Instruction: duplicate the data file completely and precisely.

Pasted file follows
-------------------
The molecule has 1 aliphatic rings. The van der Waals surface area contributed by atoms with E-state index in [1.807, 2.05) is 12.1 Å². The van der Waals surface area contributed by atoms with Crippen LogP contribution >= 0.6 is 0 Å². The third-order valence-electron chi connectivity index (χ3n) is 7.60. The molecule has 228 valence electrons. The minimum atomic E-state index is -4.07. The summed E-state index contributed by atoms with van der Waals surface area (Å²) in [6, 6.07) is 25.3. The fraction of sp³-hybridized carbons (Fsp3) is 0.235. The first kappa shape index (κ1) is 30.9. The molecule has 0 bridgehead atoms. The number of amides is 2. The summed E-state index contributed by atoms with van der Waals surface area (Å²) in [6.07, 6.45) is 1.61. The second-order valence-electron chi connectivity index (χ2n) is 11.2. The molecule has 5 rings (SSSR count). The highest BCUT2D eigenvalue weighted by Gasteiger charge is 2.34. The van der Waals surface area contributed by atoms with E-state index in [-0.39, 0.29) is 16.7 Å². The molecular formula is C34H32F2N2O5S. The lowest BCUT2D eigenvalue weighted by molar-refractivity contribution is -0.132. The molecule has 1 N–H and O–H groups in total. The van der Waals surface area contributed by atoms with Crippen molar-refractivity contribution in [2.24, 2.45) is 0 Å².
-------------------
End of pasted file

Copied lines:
The molecule has 1 aliphatic rings. The van der Waals surface area contributed by atoms with E-state index in [1.807, 2.05) is 12.1 Å². The van der Waals surface area contributed by atoms with Crippen LogP contribution >= 0.6 is 0 Å². The third-order valence-electron chi connectivity index (χ3n) is 7.60. The molecule has 228 valence electrons. The minimum atomic E-state index is -4.07. The summed E-state index contributed by atoms with van der Waals surface area (Å²) in [6, 6.07) is 25.3. The fraction of sp³-hybridized carbons (Fsp3) is 0.235. The first kappa shape index (κ1) is 30.9. The molecule has 0 bridgehead atoms. The number of amides is 2. The summed E-state index contributed by atoms with van der Waals surface area (Å²) in [6.07, 6.45) is 1.61. The second-order valence-electron chi connectivity index (χ2n) is 11.2. The molecule has 5 rings (SSSR count). The highest BCUT2D eigenvalue weighted by Gasteiger charge is 2.34. The van der Waals surface area contributed by atoms with E-state index in [-0.39, 0.29) is 16.7 Å². The molecular formula is C34H32F2N2O5S. The lowest BCUT2D eigenvalue weighted by molar-refractivity contribution is -0.132. The molecule has 1 N–H and O–H groups in total. The van der Waals surface area contributed by atoms with Crippen molar-refractivity contribution in [2.24, 2.45) is 0 Å².